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The other "SURF": Summer Undergraduate Research Fellowship program

SURF III Home Page

SURF III Upgrade

First Light from SURF III

Photo of the First Light from SURF III

Synchrotron radiation was observed from SURF III for the first time at 11:10 on the morning of 17 Dec 98, just 3 days after the commissioning process began. This photograph shows the first stored beam - 100 MeV electrons and an unknown (probably on the order of a few mA) stored current.

Current Status

The first stored beam and production of synchrotron radiation from SURF  occurred at 11:10 AM 17 Dec 98. The initial electron beam was an unknown current (probably on the order of a few mA) of 100 MeV electrons. Later in the day that beam was ramped up to 380 MeV. The commissioning process will continue and the maximum energy, beam current, and beam lifetime will be improved.

The web page describing SURF II and the science experiments being conducted is still available.

icon of camera See the construction of the SURF  magnet.

icon of camera See the assembly of the SURF  lower yoke.

icon of camera Take a pictorial tour of the disassembly of SURF II.

Project Overview

The Electron and Optical Physics Division of the Physics Laboratory has operated the Synchrotron Ultraviolet Radiation Facilty at the National Institute of Standards and Technology (NIST) for over 30 years. Initially operated in a parasitic mode at the NIST electron synchrotron, the facility was converted into the SURF II electron storage ring in 1974. SURF II has been the United States national standard of irradiance in the vacuum ultraviolet spectral region as well as a world-class research facility for many diverse fields of investigation that require high-intensity continuum radiation from the soft x-ray to the infrared spectral regions.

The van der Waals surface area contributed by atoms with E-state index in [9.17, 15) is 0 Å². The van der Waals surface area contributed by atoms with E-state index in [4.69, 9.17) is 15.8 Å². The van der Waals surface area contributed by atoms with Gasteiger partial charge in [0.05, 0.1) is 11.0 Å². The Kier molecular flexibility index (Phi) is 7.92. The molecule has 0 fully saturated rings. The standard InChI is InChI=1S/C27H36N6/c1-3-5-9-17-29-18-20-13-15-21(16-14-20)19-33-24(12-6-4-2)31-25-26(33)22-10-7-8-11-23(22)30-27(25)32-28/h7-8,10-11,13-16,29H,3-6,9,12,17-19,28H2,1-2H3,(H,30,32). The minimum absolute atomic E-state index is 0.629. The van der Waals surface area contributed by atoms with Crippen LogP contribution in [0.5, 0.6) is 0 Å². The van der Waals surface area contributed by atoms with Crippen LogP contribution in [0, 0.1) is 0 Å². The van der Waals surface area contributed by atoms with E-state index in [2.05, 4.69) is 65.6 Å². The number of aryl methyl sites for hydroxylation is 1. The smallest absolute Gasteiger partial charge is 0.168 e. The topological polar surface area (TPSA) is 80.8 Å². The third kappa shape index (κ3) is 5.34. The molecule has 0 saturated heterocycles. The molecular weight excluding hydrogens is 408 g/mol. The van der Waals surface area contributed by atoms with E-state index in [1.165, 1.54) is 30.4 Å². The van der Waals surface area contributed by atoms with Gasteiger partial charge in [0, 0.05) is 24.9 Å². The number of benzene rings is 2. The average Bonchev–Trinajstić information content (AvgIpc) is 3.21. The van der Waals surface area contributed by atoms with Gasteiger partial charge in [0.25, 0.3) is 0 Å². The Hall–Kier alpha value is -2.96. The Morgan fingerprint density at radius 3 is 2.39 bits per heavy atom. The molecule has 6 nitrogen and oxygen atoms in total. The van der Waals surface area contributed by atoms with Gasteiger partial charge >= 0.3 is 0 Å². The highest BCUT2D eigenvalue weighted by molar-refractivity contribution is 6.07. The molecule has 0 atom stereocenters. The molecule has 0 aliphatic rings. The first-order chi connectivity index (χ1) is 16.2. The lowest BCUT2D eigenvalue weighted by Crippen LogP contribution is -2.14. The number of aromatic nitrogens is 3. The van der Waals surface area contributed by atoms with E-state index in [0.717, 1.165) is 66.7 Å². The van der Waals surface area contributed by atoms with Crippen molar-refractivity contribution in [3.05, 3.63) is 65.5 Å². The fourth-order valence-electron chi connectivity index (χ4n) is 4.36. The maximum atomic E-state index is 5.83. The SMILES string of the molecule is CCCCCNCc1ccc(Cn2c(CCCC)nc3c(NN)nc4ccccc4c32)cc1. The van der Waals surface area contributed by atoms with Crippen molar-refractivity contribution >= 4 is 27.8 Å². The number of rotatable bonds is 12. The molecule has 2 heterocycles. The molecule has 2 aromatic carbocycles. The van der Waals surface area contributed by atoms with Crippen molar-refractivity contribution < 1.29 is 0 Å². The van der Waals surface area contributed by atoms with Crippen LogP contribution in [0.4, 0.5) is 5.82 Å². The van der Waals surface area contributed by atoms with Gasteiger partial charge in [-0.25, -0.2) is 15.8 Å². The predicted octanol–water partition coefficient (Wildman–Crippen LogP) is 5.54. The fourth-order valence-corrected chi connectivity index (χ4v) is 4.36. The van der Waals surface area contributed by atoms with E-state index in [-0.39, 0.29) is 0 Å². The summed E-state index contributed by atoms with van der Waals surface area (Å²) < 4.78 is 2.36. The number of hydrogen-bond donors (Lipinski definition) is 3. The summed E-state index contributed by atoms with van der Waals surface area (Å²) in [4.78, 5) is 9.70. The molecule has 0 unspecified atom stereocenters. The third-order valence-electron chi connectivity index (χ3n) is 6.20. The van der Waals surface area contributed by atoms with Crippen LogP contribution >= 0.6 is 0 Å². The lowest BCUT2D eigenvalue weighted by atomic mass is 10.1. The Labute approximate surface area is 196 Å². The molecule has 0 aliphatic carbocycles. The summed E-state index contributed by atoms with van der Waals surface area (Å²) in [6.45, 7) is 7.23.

The radiometric accuracy of SURF II as an irradiance standard was limited by the uniformity of the magnetic field encountered by the electrons as they traversed their orbit. Variations of up to 0.5% limited the knowledge of the local bending radius at any tangent point and restricted the accuracy of the irradiance calculations. Additionally, the performance of the magnet structure is no longer state-of-the-art. Modern magnetic materials have better performance characteristics than materials available in the 1940's, when the electron synchrotron magnet used by SURF II was built, and the conversion of SURF from a 60 Hz AC synchrotron to a DC storage ring changed the desired characteristics of the magnet material and the shape of the poles so that the original design choices are no longer the most appropriate.

Two improve the radiometric accuracy of SURF, an entirely new magnetic structure was designed and is being built. The general contractor for the project is PSL Engineering and Instrumentation. The azimuthal uniformity of the SURF  magnetic field will be improved by a factor of 50, allowing irradiance calculations to be made with much higher accuracy than SURF II could achieve. As an additional benefit, the use of improved magnet material, a smaller air gap between the poles, and a higher electrical current (new magnet windings will be installed) will increase the magnetic field strength at the electron orbit, allowing SURF to store electrons at energies as high as 400 MeV, compared to 300 MeV for SURF II. The higher electron energy will extend the usable range of radiation from SURF to shorter wavelengths, enabling experiments in the "water window" from 2.3 nm to 4.4 nm.


The primary purpose of the upgrade from SURF II to SURF  is to improve the radiometric accuracy of SURF as an irradiance standard by improving the magnetic field uniformity. The upgrade project offers an excellent opportunity to make other improvements and modifications to the facility. The following list outlines the major changes being made and the improvements they offer.
New yokes and backlegs for magnet